Since 1990, Trump has bemoaned that America is “laughed at” around the world. It is an emotional sentiment that resonates well with his base, but the joke is on them. Should President Trump make his way to the Oval Office, there is little doubt the world will be laughing even harder.

 

By: Graham F. West, The National Memo, March 3, 2016

March 4, 2016 Posted by | Donald Trump, Foreign Policy, National Security | , , , , , , , , | Leave a comment

“The GOP Presidential Primary Is Fraught With Male Anxiety”: A Phase Of The Campaign That Is Turning Positively Comical

As Chris Matthews memorably put it many years ago, Democrats are the “mommy party,” handling things like education and health care, while Republicans are the “daddy party,” concerned with things like crime and foreign threats. It’s an oversimplification, of course, but there’s some truth there, and it helps explain the persistent gender gap, with Democrats usually winning female voters and Republicans usually winning male voters.

But in this year’s presidential primary, we’ve entered a phase of the campaign that is turning positively comical in its expressions of male anxiety.

Just consider some of the things that have happened of late. Yesterday at a Donald Trump rally, a woman in the audience responded to Trump’s criticism of Ted Cruz for being insufficiently enthusiastic about torturing prisoners by shouting, “He’s a pussy!” Almost bursting with glee, Trump pretended to scold the woman, first telling her to repeat it, and then repeating it himself to the explosive delight of the audience.

Meanwhile, Ted Cruz is trying to make an issue out of the fact that when his opponents were asked if women should register for the draft since they will now be serving in combat positions, they said Yes. Said Cruz:

“I’m the father of two little girls. I love those girls with all of my heart. They are capable of doing anything in their heart’s desire, but the idea that their government would forcibly put them in a foxhole with a 220-pound psychopath trying to kill them doesn’t make any sense at all.”

What actually doesn’t make sense is why Cruz thinks the military would be putting any soldier, male or female, in a foxhole with another soldier who is a psychopath trying to kill them, but in any case, Cruz is here to stand tall. As the National Review put it in an editorial today, “Men should protect women. They should not shelter behind mothers and daughters.”

This comes after Marco Rubio got ridiculed for wearing fancy boots (“A Vote for Marco Rubio Is a Vote for Men’s High-Heeled Booties,” tweeted a Cruz staffer). And after Donald Trump spent weeks mocking Jeb Bush for being “low energy.”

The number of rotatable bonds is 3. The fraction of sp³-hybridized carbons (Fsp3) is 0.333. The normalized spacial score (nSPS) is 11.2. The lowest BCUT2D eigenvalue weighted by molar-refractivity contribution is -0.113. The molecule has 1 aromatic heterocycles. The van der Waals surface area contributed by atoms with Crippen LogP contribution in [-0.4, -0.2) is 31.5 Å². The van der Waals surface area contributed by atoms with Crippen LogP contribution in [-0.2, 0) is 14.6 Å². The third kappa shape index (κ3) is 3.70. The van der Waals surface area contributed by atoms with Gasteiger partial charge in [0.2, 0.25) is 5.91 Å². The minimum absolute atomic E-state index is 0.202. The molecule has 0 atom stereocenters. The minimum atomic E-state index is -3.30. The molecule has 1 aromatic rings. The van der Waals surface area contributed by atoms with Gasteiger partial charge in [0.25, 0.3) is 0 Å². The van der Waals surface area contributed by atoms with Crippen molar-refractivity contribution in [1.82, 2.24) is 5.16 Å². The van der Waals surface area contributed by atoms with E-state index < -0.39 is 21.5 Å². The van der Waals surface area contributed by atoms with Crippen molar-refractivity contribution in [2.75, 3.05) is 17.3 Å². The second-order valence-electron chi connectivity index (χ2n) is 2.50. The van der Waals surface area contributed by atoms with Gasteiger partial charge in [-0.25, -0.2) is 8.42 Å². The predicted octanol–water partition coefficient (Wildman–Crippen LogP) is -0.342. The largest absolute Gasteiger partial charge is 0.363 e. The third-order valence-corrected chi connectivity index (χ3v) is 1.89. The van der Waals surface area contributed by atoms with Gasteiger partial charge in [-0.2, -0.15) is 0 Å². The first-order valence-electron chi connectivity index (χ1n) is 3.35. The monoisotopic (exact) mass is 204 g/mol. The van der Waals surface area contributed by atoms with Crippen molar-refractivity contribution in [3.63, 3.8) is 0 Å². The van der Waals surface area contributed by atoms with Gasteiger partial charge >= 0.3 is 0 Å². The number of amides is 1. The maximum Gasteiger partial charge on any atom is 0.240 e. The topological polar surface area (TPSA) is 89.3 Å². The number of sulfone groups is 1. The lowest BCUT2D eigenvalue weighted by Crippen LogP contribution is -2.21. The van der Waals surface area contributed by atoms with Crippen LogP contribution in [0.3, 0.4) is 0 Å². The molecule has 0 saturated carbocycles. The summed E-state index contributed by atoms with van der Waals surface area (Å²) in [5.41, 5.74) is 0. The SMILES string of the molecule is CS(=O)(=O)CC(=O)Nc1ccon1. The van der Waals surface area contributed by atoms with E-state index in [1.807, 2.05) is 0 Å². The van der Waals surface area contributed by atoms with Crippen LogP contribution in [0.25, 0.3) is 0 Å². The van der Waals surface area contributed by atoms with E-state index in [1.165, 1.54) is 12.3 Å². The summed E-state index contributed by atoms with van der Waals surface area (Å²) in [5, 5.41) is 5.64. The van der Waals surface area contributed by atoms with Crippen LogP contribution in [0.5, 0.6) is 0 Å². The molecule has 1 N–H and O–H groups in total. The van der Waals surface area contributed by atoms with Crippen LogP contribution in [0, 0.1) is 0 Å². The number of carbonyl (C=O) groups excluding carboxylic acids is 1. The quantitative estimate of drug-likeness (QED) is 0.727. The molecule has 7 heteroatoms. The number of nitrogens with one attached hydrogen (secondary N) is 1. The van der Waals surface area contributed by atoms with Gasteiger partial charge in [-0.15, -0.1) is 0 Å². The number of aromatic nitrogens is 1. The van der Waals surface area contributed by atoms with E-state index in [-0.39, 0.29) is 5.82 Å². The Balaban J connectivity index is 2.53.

In other words, this race is sounding like a bunch of elementary-school boys on the playground shouting “You’re a girl! No, you’re a girl! Girly girl! Girly girl!” I’m beginning to think the whole thing should be narrated by David Attenborough, whispering from behind a bush as we watch the candidates in action: “Here, we see the males bellowing and stomping their feet in a classic dominance display, each one more puffed up than the next, until one lucky silverback, his chest heaving with exertion and a rush of testosterone, forces his competitor to slink off in shame, his genes never to be passed on.”

Obviously, much of this festival of male anxiety is driven by Trump, whose entire life at times appears to be an extended attempt to prove he’s a Real Man. But this is an old story in presidential politics; indeed, in almost every election of the last few decades there are times when Republicans have implied or said directly that the Democratic candidate is effeminate and weak, whether it was Ronald Reagan challenging Walter Mondale to arm-wrestle, George H.W. Bush saying Michael Dukakis hailed from the “Harvard Yard’s boutique,” or Republicans mocking John Kerry for supposedly “looking French” (you know what that means).

The message all this is supposed to communicate is that real men vote Republican, and if you vote for the wrong candidate then your own masculinity might be in question. In a primary campaign where all the candidates fetishize “strength” and have equally belligerent foreign policy ideas, distinguishing yourself on this score requires getting increasingly personal.

Looming in the background is the fact that whoever gets the GOP nomination will probably be running against an actual woman, not a man who can be mocked as effeminate. This complicates matters, to say the least. The sexual politics around Hillary Clinton have always been fraught with ideas about proper gender roles; indeed the most common joke late-night writers made about Clinton throughout her career was that she is in fact not a woman at all, but a man (they were particularly fond of jokes about Clinton having balls).